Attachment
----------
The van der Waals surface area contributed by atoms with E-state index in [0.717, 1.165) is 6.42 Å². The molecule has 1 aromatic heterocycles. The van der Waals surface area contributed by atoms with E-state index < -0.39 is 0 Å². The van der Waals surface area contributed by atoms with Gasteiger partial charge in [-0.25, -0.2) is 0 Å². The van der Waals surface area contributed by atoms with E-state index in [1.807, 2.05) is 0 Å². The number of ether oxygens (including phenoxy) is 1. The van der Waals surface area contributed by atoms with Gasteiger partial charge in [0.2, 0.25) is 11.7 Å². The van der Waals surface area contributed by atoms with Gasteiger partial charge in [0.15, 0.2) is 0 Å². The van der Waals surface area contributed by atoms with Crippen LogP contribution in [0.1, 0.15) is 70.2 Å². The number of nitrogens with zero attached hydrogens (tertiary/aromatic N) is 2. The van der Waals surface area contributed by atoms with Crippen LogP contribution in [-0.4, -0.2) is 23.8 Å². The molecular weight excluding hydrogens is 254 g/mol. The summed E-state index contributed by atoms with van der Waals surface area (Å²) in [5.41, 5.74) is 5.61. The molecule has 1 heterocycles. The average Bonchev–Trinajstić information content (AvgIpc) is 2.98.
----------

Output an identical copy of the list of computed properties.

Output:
The van der Waals surface area contributed by atoms with E-state index in [0.717, 1.165) is 6.42 Å². The molecule has 1 aromatic heterocycles. The van der Waals surface area contributed by atoms with E-state index < -0.39 is 0 Å². The van der Waals surface area contributed by atoms with Gasteiger partial charge in [-0.25, -0.2) is 0 Å². The van der Waals surface area contributed by atoms with E-state index in [1.807, 2.05) is 0 Å². The number of ether oxygens (including phenoxy) is 1. The van der Waals surface area contributed by atoms with Gasteiger partial charge in [0.2, 0.25) is 11.7 Å². The van der Waals surface area contributed by atoms with Gasteiger partial charge in [0.15, 0.2) is 0 Å². The van der Waals surface area contributed by atoms with Crippen LogP contribution in [0.1, 0.15) is 70.2 Å². The number of nitrogens with zero attached hydrogens (tertiary/aromatic N) is 2. The van der Waals surface area contributed by atoms with Crippen LogP contribution in [-0.4, -0.2) is 23.8 Å². The molecular weight excluding hydrogens is 254 g/mol. The summed E-state index contributed by atoms with van der Waals surface area (Å²) in [5.41, 5.74) is 5.61. The molecule has 1 heterocycles. The average Bonchev–Trinajstić information content (AvgIpc) is 2.98.